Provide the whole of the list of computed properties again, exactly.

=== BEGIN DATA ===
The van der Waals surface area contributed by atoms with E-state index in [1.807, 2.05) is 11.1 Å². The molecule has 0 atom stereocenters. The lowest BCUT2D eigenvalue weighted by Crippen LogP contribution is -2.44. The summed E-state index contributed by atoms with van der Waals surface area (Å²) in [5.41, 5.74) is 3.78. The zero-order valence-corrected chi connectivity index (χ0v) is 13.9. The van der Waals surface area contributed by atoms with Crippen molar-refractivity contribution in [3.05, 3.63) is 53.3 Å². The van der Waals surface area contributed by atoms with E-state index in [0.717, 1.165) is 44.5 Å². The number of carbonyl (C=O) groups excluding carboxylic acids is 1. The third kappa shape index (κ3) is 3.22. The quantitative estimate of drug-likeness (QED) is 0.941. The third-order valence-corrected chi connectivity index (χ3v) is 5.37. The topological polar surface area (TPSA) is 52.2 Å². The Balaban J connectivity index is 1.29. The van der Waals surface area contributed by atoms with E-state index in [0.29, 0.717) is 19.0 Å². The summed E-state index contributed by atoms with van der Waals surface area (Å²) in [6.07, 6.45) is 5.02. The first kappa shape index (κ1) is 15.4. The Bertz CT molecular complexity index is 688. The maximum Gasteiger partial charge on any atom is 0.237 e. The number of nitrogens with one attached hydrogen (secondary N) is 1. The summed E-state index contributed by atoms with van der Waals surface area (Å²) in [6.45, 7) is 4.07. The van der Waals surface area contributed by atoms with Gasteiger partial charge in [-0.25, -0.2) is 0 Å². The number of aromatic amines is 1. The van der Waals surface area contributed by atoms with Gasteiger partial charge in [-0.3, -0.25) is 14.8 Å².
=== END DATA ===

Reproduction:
The van der Waals surface area contributed by atoms with E-state index in [1.807, 2.05) is 11.1 Å². The molecule has 0 atom stereocenters. The lowest BCUT2D eigenvalue weighted by Crippen LogP contribution is -2.44. The summed E-state index contributed by atoms with van der Waals surface area (Å²) in [5.41, 5.74) is 3.78. The zero-order valence-corrected chi connectivity index (χ0v) is 13.9. The van der Waals surface area contributed by atoms with Crippen molar-refractivity contribution in [3.05, 3.63) is 53.3 Å². The van der Waals surface area contributed by atoms with E-state index in [0.717, 1.165) is 44.5 Å². The number of carbonyl (C=O) groups excluding carboxylic acids is 1. The third kappa shape index (κ3) is 3.22. The quantitative estimate of drug-likeness (QED) is 0.941. The third-order valence-corrected chi connectivity index (χ3v) is 5.37. The topological polar surface area (TPSA) is 52.2 Å². The Balaban J connectivity index is 1.29. The van der Waals surface area contributed by atoms with E-state index in [0.29, 0.717) is 19.0 Å². The summed E-state index contributed by atoms with van der Waals surface area (Å²) in [6.07, 6.45) is 5.02. The first kappa shape index (κ1) is 15.4. The Bertz CT molecular complexity index is 688. The maximum Gasteiger partial charge on any atom is 0.237 e. The number of nitrogens with one attached hydrogen (secondary N) is 1. The summed E-state index contributed by atoms with van der Waals surface area (Å²) in [6.45, 7) is 4.07. The van der Waals surface area contributed by atoms with Gasteiger partial charge in [-0.25, -0.2) is 0 Å². The number of aromatic amines is 1. The van der Waals surface area contributed by atoms with Gasteiger partial charge in [-0.3, -0.25) is 14.8 Å².